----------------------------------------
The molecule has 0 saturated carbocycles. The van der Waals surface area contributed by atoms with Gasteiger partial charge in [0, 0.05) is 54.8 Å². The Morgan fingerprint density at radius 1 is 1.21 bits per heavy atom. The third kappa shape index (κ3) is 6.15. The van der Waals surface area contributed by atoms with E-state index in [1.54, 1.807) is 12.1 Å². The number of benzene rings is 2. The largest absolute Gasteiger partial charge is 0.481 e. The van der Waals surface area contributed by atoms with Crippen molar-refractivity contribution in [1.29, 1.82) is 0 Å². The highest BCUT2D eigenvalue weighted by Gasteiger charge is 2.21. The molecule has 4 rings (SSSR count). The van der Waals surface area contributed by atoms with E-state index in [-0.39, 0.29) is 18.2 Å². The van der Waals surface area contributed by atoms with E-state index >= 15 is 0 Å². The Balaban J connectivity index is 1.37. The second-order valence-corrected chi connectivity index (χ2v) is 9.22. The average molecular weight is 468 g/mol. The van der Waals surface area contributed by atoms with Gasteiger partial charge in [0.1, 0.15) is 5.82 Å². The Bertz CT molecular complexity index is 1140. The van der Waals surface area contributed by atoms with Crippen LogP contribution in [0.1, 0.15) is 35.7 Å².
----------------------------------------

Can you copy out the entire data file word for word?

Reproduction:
The molecule has 0 saturated carbocycles. The van der Waals surface area contributed by atoms with Gasteiger partial charge in [0, 0.05) is 54.8 Å². The Morgan fingerprint density at radius 1 is 1.21 bits per heavy atom. The third kappa shape index (κ3) is 6.15. The van der Waals surface area contributed by atoms with E-state index in [1.54, 1.807) is 12.1 Å². The number of benzene rings is 2. The largest absolute Gasteiger partial charge is 0.481 e. The van der Waals surface area contributed by atoms with Crippen molar-refractivity contribution in [1.29, 1.82) is 0 Å². The highest BCUT2D eigenvalue weighted by Gasteiger charge is 2.21. The molecule has 4 rings (SSSR count). The van der Waals surface area contributed by atoms with E-state index in [-0.39, 0.29) is 18.2 Å². The van der Waals surface area contributed by atoms with E-state index >= 15 is 0 Å². The Balaban J connectivity index is 1.37. The second-order valence-corrected chi connectivity index (χ2v) is 9.22. The average molecular weight is 468 g/mol. The van der Waals surface area contributed by atoms with Gasteiger partial charge in [0.1, 0.15) is 5.82 Å². The Bertz CT molecular complexity index is 1140. The van der Waals surface area contributed by atoms with Crippen LogP contribution in [0.1, 0.15) is 35.7 Å².